CBH board candidate profiles: Lindsay Tuckwell

The West Australian
Lindsay Tuckwell.
Camera IconLindsay Tuckwell.

The battle is on for the final position on the CBH board, representing district 3. Vying for the spot is Lindsay Tuckwell of Kondinin, Natalie Browning of Kondinin, Stephen Strange of Bruce Rock and Rhys Turton of York. In this four part series, we sit down with each of the four candidates to ask why they have nominated and what they hope to achieve...

Lindsay Tuckwell is a grain grower in Kondinin with more than 22 years of experience in the industry. She farms 3600ha in partnership with her husband, Grant, and is a strong advocate for CBH to remain a co-operative. She is a member of the Australian Institute of Company Directors, has a BA (Psych), Diploma Counselling, with 10 years as a councillor in local government, and is a member of the CBH Growers Advisory Council and the Wheatbelt Rail Retention Alliance.

Why have you nominated?

I have the time and experience to dedicate to the role of being a director and I support diversity and renewal on the CBH board. I want to ensure our co-operative is efficient, will embrace new technologies (such as the CDF App currently being trialled) and that every decision is made with co-operative principles.

What can you bring to the CBH board?

I have a proven track record of standing strongly for those I have been elected to represent. I bring to the board high-level governance experience, a strong work ethic and learning mindset, adaptability to change and the ability to collaborate. I have knowledge of the grain industry and its challenges, including the Tier 3 rail issue.

What does CBH do well? How can it improve?

CBH provides an efficient, cost-effective and safe storage, handling and freight system. The board’s role is to ensure management has the funds to keep improving the model. The Network Strategy is part of the ongoing modernisation of the system. The co-operative is in a sound financial position and this should remain the case. CBH must look for new markets for our grain and ways of value-adding to growers’ bottom lines.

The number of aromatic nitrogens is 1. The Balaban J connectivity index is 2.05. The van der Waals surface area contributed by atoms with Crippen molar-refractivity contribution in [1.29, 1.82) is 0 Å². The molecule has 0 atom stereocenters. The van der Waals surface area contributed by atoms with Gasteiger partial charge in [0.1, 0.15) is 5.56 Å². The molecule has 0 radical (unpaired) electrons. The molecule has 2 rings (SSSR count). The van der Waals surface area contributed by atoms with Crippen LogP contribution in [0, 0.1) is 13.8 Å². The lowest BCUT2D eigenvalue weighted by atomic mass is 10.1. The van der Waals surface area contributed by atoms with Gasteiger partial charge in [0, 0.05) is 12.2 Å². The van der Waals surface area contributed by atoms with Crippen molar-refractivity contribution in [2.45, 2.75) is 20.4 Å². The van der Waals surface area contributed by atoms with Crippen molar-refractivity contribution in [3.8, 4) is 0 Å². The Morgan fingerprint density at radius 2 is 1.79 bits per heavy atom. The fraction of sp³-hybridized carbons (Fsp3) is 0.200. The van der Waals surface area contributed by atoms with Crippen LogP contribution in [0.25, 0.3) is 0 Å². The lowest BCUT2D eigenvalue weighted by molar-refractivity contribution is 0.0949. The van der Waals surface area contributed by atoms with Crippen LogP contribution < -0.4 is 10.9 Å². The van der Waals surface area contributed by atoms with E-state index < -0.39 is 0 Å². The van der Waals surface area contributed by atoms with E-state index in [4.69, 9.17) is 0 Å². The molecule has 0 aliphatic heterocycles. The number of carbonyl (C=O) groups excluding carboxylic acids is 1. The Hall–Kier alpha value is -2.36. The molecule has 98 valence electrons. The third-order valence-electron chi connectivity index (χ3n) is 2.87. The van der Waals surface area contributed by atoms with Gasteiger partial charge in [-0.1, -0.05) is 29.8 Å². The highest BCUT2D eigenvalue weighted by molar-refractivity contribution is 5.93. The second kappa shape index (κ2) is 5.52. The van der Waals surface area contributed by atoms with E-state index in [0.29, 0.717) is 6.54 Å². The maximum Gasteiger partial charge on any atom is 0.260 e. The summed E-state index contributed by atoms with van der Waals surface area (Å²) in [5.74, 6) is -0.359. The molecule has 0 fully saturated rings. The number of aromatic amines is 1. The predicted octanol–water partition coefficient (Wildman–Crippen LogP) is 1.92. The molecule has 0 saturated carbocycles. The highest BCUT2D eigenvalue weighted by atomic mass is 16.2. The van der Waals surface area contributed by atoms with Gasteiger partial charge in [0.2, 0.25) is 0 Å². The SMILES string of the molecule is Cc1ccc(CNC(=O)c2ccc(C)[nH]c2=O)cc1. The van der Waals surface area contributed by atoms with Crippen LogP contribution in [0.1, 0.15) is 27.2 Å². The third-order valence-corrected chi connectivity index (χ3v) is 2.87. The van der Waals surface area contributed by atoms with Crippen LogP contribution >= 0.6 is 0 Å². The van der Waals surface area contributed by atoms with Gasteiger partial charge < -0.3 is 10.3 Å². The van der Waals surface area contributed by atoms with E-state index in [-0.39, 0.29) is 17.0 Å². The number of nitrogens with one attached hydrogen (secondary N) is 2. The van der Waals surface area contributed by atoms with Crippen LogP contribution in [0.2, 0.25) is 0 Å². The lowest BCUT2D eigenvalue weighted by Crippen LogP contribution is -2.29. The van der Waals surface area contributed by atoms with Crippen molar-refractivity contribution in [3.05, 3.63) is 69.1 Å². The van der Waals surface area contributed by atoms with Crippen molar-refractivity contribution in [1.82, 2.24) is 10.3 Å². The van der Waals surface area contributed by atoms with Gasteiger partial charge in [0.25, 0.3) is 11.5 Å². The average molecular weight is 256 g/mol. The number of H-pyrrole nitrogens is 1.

I would like to see more flexible ways of accessing rebates and, in the Kwinana Zone, growers given the ability to deliver direct to vessel. I will advocate for maximum terms for directors (three) with four for the chair. I want the board to ensure management ensures bins are fit for purpose at the start of harvest.

What are your thoughts on potential attempts to corporatise CBH?

CBH is always going to be a target for corporates, because it would be a valuable acquisition for any company. It is Australia’s largest co-operative and the recent Australian National Mutual Economy Report ranked it first in annual turnover of Australian CMEs. My position on corporatisation aligns with a majority of grain growers, and that is we should remain a co-operative model.

What is your view on CBH investing outside of WA?

Any investments by CBH should be made with the ethos of creating and returning value to growers. It is important the board emphasise these guiding principles to management when any future investments are being considered. The board should question management to produce real data that can be used to form a consensus view based on fact.

What are the biggest challenges for CBH during the next five years?

The number one challenge facing WA grain growers, and therefore CBH, is the increasing world production of grain, particularly from the Black Sea region. Currently the region’s storage, handling and transport systems are not efficient but once it overcomes those hurdles we may lose current markets. WA grain growers have large input costs and CBH must continuously review its charges to growers. CBH needs to be the most efficient and cost-effective system so as to maintain tonnes in the co-operative. Leaking tonnes would be extremely detrimental. WA growers have a reputation for producing high-quality grain and we must ensure that we maintain those standards.

The board should embrace every opportunity to maximise growers’ profitability. While competition has arrived in WA in the storage, handling and shipping space, CBH is well placed financially to acquire any facilities that may become available. Competition is healthy as growers can compare their CBH system and realise others may not be so flexible. CBH has the ability to handle multiple grains, varieties and grades at all times.

I welcome your feedback on my nomination and look forward to representing district 3 growers on the CBH board.

To view the other three candidate profiles, see Countryman’s website.

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